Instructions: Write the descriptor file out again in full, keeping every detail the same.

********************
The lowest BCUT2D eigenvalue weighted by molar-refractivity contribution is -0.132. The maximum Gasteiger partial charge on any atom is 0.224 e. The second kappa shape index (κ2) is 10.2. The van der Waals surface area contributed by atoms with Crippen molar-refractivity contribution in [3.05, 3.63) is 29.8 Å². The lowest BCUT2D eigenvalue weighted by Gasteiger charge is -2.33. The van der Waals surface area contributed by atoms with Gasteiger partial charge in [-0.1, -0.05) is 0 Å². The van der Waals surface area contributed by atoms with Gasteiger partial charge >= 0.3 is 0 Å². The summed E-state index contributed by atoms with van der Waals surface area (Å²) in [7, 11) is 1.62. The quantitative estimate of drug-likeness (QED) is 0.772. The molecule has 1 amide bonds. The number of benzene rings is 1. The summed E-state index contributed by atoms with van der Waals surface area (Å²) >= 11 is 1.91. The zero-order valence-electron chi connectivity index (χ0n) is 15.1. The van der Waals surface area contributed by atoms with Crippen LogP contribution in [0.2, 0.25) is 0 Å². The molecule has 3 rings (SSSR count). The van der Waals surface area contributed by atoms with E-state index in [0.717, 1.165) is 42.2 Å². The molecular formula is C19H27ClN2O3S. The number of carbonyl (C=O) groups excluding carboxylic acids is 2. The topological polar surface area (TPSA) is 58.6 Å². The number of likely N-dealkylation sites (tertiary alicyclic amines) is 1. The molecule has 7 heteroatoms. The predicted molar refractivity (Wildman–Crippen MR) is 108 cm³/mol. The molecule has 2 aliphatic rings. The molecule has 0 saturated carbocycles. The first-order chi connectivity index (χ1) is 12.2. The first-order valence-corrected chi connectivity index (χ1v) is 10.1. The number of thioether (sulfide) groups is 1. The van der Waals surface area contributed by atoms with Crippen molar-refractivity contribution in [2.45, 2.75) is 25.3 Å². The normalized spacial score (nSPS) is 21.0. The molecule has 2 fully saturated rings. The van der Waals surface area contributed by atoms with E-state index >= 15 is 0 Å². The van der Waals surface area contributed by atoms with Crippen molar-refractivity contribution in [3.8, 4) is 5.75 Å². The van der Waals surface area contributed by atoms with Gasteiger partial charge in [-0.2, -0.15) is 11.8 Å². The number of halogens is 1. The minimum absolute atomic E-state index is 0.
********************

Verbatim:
The lowest BCUT2D eigenvalue weighted by molar-refractivity contribution is -0.132. The maximum Gasteiger partial charge on any atom is 0.224 e. The second kappa shape index (κ2) is 10.2. The van der Waals surface area contributed by atoms with Crippen molar-refractivity contribution in [3.05, 3.63) is 29.8 Å². The lowest BCUT2D eigenvalue weighted by Gasteiger charge is -2.33. The van der Waals surface area contributed by atoms with Gasteiger partial charge in [-0.1, -0.05) is 0 Å². The van der Waals surface area contributed by atoms with Gasteiger partial charge >= 0.3 is 0 Å². The summed E-state index contributed by atoms with van der Waals surface area (Å²) in [7, 11) is 1.62. The quantitative estimate of drug-likeness (QED) is 0.772. The molecule has 1 amide bonds. The number of benzene rings is 1. The summed E-state index contributed by atoms with van der Waals surface area (Å²) >= 11 is 1.91. The zero-order valence-electron chi connectivity index (χ0n) is 15.1. The van der Waals surface area contributed by atoms with Crippen LogP contribution in [0.2, 0.25) is 0 Å². The molecule has 3 rings (SSSR count). The van der Waals surface area contributed by atoms with E-state index in [0.717, 1.165) is 42.2 Å². The molecular formula is C19H27ClN2O3S. The number of carbonyl (C=O) groups excluding carboxylic acids is 2. The topological polar surface area (TPSA) is 58.6 Å². The number of likely N-dealkylation sites (tertiary alicyclic amines) is 1. The molecule has 7 heteroatoms. The predicted molar refractivity (Wildman–Crippen MR) is 108 cm³/mol. The molecule has 2 aliphatic rings. The molecule has 0 saturated carbocycles. The first-order chi connectivity index (χ1) is 12.2. The first-order valence-corrected chi connectivity index (χ1v) is 10.1. The number of thioether (sulfide) groups is 1. The van der Waals surface area contributed by atoms with Crippen molar-refractivity contribution in [2.45, 2.75) is 25.3 Å². The normalized spacial score (nSPS) is 21.0. The molecule has 2 fully saturated rings. The van der Waals surface area contributed by atoms with E-state index >= 15 is 0 Å². The van der Waals surface area contributed by atoms with Crippen molar-refractivity contribution in [3.8, 4) is 5.75 Å². The van der Waals surface area contributed by atoms with Gasteiger partial charge in [-0.2, -0.15) is 11.8 Å². The number of halogens is 1. The minimum absolute atomic E-state index is 0.